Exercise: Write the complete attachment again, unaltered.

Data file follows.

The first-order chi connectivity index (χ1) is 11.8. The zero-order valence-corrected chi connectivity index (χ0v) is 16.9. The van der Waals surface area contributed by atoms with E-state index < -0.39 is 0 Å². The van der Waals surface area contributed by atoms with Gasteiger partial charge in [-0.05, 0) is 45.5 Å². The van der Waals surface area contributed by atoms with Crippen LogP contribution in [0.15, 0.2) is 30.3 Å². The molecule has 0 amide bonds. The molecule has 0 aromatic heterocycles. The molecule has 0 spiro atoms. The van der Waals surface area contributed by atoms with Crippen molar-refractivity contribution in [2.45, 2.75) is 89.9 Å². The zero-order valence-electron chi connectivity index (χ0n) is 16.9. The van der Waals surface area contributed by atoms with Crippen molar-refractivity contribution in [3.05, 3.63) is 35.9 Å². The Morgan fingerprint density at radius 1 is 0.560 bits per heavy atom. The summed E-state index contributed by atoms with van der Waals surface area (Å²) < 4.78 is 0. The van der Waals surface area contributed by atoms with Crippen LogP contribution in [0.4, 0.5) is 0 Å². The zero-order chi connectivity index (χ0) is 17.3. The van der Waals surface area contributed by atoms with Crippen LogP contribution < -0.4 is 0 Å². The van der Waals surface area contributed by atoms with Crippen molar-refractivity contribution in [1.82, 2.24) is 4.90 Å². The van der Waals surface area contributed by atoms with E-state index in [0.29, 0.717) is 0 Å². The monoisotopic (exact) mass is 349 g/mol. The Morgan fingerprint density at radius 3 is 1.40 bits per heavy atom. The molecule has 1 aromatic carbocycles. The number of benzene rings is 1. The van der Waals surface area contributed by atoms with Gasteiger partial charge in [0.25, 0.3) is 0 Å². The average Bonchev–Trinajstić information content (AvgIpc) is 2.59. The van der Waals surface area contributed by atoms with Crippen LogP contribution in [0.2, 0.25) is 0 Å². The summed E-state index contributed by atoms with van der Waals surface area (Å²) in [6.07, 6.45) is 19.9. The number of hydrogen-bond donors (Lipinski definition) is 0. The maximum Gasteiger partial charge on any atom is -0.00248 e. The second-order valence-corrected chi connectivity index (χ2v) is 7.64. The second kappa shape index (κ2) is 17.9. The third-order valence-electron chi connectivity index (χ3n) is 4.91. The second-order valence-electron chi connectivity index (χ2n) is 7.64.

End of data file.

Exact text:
The first-order chi connectivity index (χ1) is 11.8. The zero-order valence-corrected chi connectivity index (χ0v) is 16.9. The van der Waals surface area contributed by atoms with E-state index < -0.39 is 0 Å². The van der Waals surface area contributed by atoms with Gasteiger partial charge in [-0.05, 0) is 45.5 Å². The van der Waals surface area contributed by atoms with Crippen LogP contribution in [0.15, 0.2) is 30.3 Å². The molecule has 0 amide bonds. The molecule has 0 aromatic heterocycles. The molecule has 0 spiro atoms. The van der Waals surface area contributed by atoms with Crippen molar-refractivity contribution in [2.45, 2.75) is 89.9 Å². The zero-order valence-electron chi connectivity index (χ0n) is 16.9. The van der Waals surface area contributed by atoms with Crippen molar-refractivity contribution in [3.05, 3.63) is 35.9 Å². The Morgan fingerprint density at radius 1 is 0.560 bits per heavy atom. The summed E-state index contributed by atoms with van der Waals surface area (Å²) < 4.78 is 0. The van der Waals surface area contributed by atoms with Crippen LogP contribution in [0.4, 0.5) is 0 Å². The zero-order chi connectivity index (χ0) is 17.3. The van der Waals surface area contributed by atoms with Crippen LogP contribution < -0.4 is 0 Å². The van der Waals surface area contributed by atoms with Crippen molar-refractivity contribution in [1.82, 2.24) is 4.90 Å². The van der Waals surface area contributed by atoms with E-state index in [0.29, 0.717) is 0 Å². The monoisotopic (exact) mass is 349 g/mol. The Morgan fingerprint density at radius 3 is 1.40 bits per heavy atom. The molecule has 1 aromatic carbocycles. The number of benzene rings is 1. The van der Waals surface area contributed by atoms with Gasteiger partial charge in [0.25, 0.3) is 0 Å². The average Bonchev–Trinajstić information content (AvgIpc) is 2.59. The van der Waals surface area contributed by atoms with Crippen LogP contribution in [0.2, 0.25) is 0 Å². The summed E-state index contributed by atoms with van der Waals surface area (Å²) in [6.07, 6.45) is 19.9. The number of hydrogen-bond donors (Lipinski definition) is 0. The maximum Gasteiger partial charge on any atom is -0.00248 e. The second-order valence-corrected chi connectivity index (χ2v) is 7.64. The second kappa shape index (κ2) is 17.9. The third-order valence-electron chi connectivity index (χ3n) is 4.91. The second-order valence-electron chi connectivity index (χ2n) is 7.64.